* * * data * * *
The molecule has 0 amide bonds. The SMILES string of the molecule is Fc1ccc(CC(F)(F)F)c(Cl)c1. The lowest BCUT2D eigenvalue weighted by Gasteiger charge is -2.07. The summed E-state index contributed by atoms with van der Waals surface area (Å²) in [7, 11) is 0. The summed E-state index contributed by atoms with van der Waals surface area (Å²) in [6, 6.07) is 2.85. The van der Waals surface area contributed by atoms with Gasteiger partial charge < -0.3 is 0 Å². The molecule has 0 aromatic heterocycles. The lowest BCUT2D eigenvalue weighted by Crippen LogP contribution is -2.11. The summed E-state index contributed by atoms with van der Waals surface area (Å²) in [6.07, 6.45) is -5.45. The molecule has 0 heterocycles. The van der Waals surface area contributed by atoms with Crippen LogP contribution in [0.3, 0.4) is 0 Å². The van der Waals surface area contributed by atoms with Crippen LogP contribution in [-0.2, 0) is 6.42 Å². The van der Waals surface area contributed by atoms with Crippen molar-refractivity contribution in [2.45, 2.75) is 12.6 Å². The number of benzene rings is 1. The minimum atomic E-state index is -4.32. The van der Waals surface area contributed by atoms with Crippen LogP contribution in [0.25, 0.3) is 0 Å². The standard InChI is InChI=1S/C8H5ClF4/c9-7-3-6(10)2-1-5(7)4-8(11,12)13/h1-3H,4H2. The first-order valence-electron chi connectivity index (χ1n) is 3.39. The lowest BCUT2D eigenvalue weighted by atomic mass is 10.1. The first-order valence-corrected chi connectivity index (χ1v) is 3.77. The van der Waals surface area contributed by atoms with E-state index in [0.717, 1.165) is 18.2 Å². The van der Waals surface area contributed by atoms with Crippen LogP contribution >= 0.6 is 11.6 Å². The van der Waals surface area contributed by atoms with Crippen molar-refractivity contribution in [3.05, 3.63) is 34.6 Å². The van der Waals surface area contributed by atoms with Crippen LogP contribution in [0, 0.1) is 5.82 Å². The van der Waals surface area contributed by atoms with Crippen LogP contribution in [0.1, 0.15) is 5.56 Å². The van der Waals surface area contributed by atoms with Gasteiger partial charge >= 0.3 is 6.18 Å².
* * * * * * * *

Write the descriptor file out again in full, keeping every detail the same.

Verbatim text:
The molecule has 0 amide bonds. The SMILES string of the molecule is Fc1ccc(CC(F)(F)F)c(Cl)c1. The lowest BCUT2D eigenvalue weighted by Gasteiger charge is -2.07. The summed E-state index contributed by atoms with van der Waals surface area (Å²) in [7, 11) is 0. The summed E-state index contributed by atoms with van der Waals surface area (Å²) in [6, 6.07) is 2.85. The van der Waals surface area contributed by atoms with Gasteiger partial charge < -0.3 is 0 Å². The molecule has 0 aromatic heterocycles. The lowest BCUT2D eigenvalue weighted by Crippen LogP contribution is -2.11. The summed E-state index contributed by atoms with van der Waals surface area (Å²) in [6.07, 6.45) is -5.45. The molecule has 0 heterocycles. The van der Waals surface area contributed by atoms with Crippen LogP contribution in [0.3, 0.4) is 0 Å². The van der Waals surface area contributed by atoms with Crippen LogP contribution in [-0.2, 0) is 6.42 Å². The van der Waals surface area contributed by atoms with Crippen molar-refractivity contribution in [2.45, 2.75) is 12.6 Å². The number of benzene rings is 1. The minimum atomic E-state index is -4.32. The van der Waals surface area contributed by atoms with Crippen LogP contribution in [0.25, 0.3) is 0 Å². The standard InChI is InChI=1S/C8H5ClF4/c9-7-3-6(10)2-1-5(7)4-8(11,12)13/h1-3H,4H2. The first-order valence-electron chi connectivity index (χ1n) is 3.39. The lowest BCUT2D eigenvalue weighted by atomic mass is 10.1. The first-order valence-corrected chi connectivity index (χ1v) is 3.77. The van der Waals surface area contributed by atoms with E-state index in [0.717, 1.165) is 18.2 Å². The van der Waals surface area contributed by atoms with Crippen LogP contribution >= 0.6 is 11.6 Å². The van der Waals surface area contributed by atoms with Crippen molar-refractivity contribution in [3.05, 3.63) is 34.6 Å². The van der Waals surface area contributed by atoms with Crippen LogP contribution in [0, 0.1) is 5.82 Å². The van der Waals surface area contributed by atoms with Crippen LogP contribution in [0.1, 0.15) is 5.56 Å². The van der Waals surface area contributed by atoms with Gasteiger partial charge >= 0.3 is 6.18 Å².